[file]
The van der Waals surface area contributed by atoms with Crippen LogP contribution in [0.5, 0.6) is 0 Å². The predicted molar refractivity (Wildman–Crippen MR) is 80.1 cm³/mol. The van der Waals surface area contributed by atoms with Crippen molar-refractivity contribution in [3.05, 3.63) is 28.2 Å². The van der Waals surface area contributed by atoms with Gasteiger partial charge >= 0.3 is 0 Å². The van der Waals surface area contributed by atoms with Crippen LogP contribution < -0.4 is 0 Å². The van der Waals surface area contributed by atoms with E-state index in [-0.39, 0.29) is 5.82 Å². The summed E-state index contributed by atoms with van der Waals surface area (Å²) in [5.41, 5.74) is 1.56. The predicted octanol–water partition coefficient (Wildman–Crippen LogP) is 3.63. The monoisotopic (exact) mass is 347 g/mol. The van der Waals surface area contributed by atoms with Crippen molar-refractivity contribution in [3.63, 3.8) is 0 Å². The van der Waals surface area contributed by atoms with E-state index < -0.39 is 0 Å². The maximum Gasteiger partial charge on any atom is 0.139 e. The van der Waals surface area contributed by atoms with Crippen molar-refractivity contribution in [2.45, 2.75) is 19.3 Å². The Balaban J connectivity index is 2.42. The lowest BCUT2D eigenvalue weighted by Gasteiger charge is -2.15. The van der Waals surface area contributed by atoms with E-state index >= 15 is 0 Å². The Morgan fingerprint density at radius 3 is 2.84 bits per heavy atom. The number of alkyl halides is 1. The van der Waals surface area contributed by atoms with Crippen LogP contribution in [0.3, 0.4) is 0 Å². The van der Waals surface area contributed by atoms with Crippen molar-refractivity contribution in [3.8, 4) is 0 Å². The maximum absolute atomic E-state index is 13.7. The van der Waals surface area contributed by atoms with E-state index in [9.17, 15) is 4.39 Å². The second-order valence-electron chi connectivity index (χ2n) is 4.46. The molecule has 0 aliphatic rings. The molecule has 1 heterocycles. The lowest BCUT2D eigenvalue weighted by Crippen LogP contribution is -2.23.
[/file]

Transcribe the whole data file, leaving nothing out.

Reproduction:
The van der Waals surface area contributed by atoms with Crippen LogP contribution in [0.5, 0.6) is 0 Å². The predicted molar refractivity (Wildman–Crippen MR) is 80.1 cm³/mol. The van der Waals surface area contributed by atoms with Crippen molar-refractivity contribution in [3.05, 3.63) is 28.2 Å². The van der Waals surface area contributed by atoms with Gasteiger partial charge >= 0.3 is 0 Å². The van der Waals surface area contributed by atoms with Crippen LogP contribution < -0.4 is 0 Å². The van der Waals surface area contributed by atoms with E-state index in [-0.39, 0.29) is 5.82 Å². The summed E-state index contributed by atoms with van der Waals surface area (Å²) in [5.41, 5.74) is 1.56. The predicted octanol–water partition coefficient (Wildman–Crippen LogP) is 3.63. The monoisotopic (exact) mass is 347 g/mol. The van der Waals surface area contributed by atoms with Crippen molar-refractivity contribution in [3.63, 3.8) is 0 Å². The van der Waals surface area contributed by atoms with E-state index < -0.39 is 0 Å². The maximum Gasteiger partial charge on any atom is 0.139 e. The van der Waals surface area contributed by atoms with Crippen molar-refractivity contribution in [2.45, 2.75) is 19.3 Å². The Balaban J connectivity index is 2.42. The lowest BCUT2D eigenvalue weighted by Gasteiger charge is -2.15. The van der Waals surface area contributed by atoms with E-state index >= 15 is 0 Å². The Morgan fingerprint density at radius 3 is 2.84 bits per heavy atom. The number of alkyl halides is 1. The van der Waals surface area contributed by atoms with Crippen LogP contribution in [0.3, 0.4) is 0 Å². The van der Waals surface area contributed by atoms with Crippen molar-refractivity contribution in [3.8, 4) is 0 Å². The maximum absolute atomic E-state index is 13.7. The van der Waals surface area contributed by atoms with E-state index in [9.17, 15) is 4.39 Å². The second-order valence-electron chi connectivity index (χ2n) is 4.46. The molecule has 0 aliphatic rings. The molecule has 1 heterocycles. The lowest BCUT2D eigenvalue weighted by Crippen LogP contribution is -2.23.